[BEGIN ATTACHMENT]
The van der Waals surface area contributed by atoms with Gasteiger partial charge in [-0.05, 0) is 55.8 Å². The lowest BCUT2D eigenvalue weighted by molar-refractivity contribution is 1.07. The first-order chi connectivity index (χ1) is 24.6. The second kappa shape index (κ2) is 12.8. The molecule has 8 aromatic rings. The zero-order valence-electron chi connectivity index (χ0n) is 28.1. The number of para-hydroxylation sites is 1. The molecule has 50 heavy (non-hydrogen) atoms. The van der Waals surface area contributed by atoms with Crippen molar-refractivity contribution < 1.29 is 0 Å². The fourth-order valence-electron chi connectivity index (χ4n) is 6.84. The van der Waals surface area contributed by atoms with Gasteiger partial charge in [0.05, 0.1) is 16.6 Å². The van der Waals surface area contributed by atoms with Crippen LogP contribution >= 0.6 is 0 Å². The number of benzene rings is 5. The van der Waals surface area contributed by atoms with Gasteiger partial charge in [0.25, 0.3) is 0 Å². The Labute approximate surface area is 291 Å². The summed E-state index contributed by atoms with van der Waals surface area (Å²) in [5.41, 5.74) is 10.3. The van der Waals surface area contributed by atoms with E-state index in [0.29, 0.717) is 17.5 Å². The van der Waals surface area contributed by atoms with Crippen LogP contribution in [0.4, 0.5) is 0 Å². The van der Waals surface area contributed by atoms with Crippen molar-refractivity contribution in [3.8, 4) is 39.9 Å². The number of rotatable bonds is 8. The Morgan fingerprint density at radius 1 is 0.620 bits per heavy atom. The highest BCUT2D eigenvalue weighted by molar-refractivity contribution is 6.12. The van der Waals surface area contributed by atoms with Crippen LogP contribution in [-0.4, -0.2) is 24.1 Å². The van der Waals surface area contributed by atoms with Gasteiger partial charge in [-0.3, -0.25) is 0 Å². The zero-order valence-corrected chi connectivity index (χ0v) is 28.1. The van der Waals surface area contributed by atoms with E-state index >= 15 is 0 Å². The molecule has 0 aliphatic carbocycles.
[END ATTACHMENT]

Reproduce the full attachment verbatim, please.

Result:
The van der Waals surface area contributed by atoms with Gasteiger partial charge in [-0.05, 0) is 55.8 Å². The lowest BCUT2D eigenvalue weighted by molar-refractivity contribution is 1.07. The first-order chi connectivity index (χ1) is 24.6. The second kappa shape index (κ2) is 12.8. The molecule has 8 aromatic rings. The zero-order valence-electron chi connectivity index (χ0n) is 28.1. The number of para-hydroxylation sites is 1. The molecule has 50 heavy (non-hydrogen) atoms. The van der Waals surface area contributed by atoms with Crippen molar-refractivity contribution < 1.29 is 0 Å². The fourth-order valence-electron chi connectivity index (χ4n) is 6.84. The van der Waals surface area contributed by atoms with Gasteiger partial charge in [0.05, 0.1) is 16.6 Å². The van der Waals surface area contributed by atoms with Crippen LogP contribution >= 0.6 is 0 Å². The number of benzene rings is 5. The van der Waals surface area contributed by atoms with Gasteiger partial charge in [0.25, 0.3) is 0 Å². The Labute approximate surface area is 291 Å². The summed E-state index contributed by atoms with van der Waals surface area (Å²) in [5.41, 5.74) is 10.3. The van der Waals surface area contributed by atoms with E-state index in [0.29, 0.717) is 17.5 Å². The van der Waals surface area contributed by atoms with Crippen LogP contribution in [0.4, 0.5) is 0 Å². The van der Waals surface area contributed by atoms with Crippen molar-refractivity contribution in [3.8, 4) is 39.9 Å². The number of rotatable bonds is 8. The Morgan fingerprint density at radius 1 is 0.620 bits per heavy atom. The highest BCUT2D eigenvalue weighted by molar-refractivity contribution is 6.12. The van der Waals surface area contributed by atoms with Crippen LogP contribution in [-0.4, -0.2) is 24.1 Å². The van der Waals surface area contributed by atoms with Gasteiger partial charge in [-0.3, -0.25) is 0 Å². The zero-order valence-corrected chi connectivity index (χ0v) is 28.1. The van der Waals surface area contributed by atoms with E-state index >= 15 is 0 Å². The molecule has 0 aliphatic carbocycles.